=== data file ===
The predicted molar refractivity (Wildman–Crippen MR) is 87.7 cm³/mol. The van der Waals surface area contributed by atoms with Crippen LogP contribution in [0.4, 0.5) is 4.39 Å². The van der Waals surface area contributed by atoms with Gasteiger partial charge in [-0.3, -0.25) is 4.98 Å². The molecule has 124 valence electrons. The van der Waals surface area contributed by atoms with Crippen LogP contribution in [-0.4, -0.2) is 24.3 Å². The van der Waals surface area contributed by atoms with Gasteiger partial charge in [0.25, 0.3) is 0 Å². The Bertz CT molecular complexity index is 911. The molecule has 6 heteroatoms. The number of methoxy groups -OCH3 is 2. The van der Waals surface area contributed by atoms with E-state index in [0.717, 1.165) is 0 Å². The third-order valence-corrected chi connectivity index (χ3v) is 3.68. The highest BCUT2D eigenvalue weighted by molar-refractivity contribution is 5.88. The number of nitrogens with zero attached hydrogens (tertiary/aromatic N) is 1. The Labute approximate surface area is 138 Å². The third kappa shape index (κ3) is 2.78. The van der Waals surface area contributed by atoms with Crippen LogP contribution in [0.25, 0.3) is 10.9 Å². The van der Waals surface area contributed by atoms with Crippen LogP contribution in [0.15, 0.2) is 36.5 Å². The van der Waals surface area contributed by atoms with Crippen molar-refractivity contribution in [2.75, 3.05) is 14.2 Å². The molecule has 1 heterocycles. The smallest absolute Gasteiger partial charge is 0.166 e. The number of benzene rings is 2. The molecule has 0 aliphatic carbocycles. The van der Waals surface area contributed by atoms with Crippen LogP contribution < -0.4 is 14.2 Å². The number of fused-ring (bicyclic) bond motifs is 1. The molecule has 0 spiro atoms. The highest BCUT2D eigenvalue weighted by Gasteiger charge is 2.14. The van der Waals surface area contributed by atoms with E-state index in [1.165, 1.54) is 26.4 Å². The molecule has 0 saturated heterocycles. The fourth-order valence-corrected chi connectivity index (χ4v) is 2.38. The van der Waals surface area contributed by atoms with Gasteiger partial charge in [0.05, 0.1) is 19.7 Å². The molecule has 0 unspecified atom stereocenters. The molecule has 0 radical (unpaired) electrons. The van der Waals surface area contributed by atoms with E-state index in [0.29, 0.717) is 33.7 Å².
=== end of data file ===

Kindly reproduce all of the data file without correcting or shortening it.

The predicted molar refractivity (Wildman–Crippen MR) is 87.7 cm³/mol. The van der Waals surface area contributed by atoms with Crippen LogP contribution in [0.4, 0.5) is 4.39 Å². The van der Waals surface area contributed by atoms with Gasteiger partial charge in [-0.3, -0.25) is 4.98 Å². The molecule has 124 valence electrons. The van der Waals surface area contributed by atoms with Crippen LogP contribution in [-0.4, -0.2) is 24.3 Å². The van der Waals surface area contributed by atoms with Gasteiger partial charge in [0.25, 0.3) is 0 Å². The Bertz CT molecular complexity index is 911. The molecule has 6 heteroatoms. The number of methoxy groups -OCH3 is 2. The van der Waals surface area contributed by atoms with E-state index in [0.717, 1.165) is 0 Å². The third-order valence-corrected chi connectivity index (χ3v) is 3.68. The highest BCUT2D eigenvalue weighted by molar-refractivity contribution is 5.88. The number of nitrogens with zero attached hydrogens (tertiary/aromatic N) is 1. The Labute approximate surface area is 138 Å². The third kappa shape index (κ3) is 2.78. The van der Waals surface area contributed by atoms with Crippen LogP contribution in [0.25, 0.3) is 10.9 Å². The van der Waals surface area contributed by atoms with Crippen LogP contribution in [0.15, 0.2) is 36.5 Å². The van der Waals surface area contributed by atoms with Crippen molar-refractivity contribution in [2.75, 3.05) is 14.2 Å². The molecule has 1 heterocycles. The smallest absolute Gasteiger partial charge is 0.166 e. The number of benzene rings is 2. The molecule has 0 aliphatic carbocycles. The van der Waals surface area contributed by atoms with Crippen LogP contribution < -0.4 is 14.2 Å². The number of fused-ring (bicyclic) bond motifs is 1. The molecule has 0 spiro atoms. The highest BCUT2D eigenvalue weighted by Gasteiger charge is 2.14. The van der Waals surface area contributed by atoms with E-state index in [1.165, 1.54) is 26.4 Å². The molecule has 0 saturated heterocycles. The fourth-order valence-corrected chi connectivity index (χ4v) is 2.38. The van der Waals surface area contributed by atoms with Gasteiger partial charge in [0.05, 0.1) is 19.7 Å². The molecule has 0 unspecified atom stereocenters. The molecule has 0 radical (unpaired) electrons. The van der Waals surface area contributed by atoms with E-state index in [0.29, 0.717) is 33.7 Å².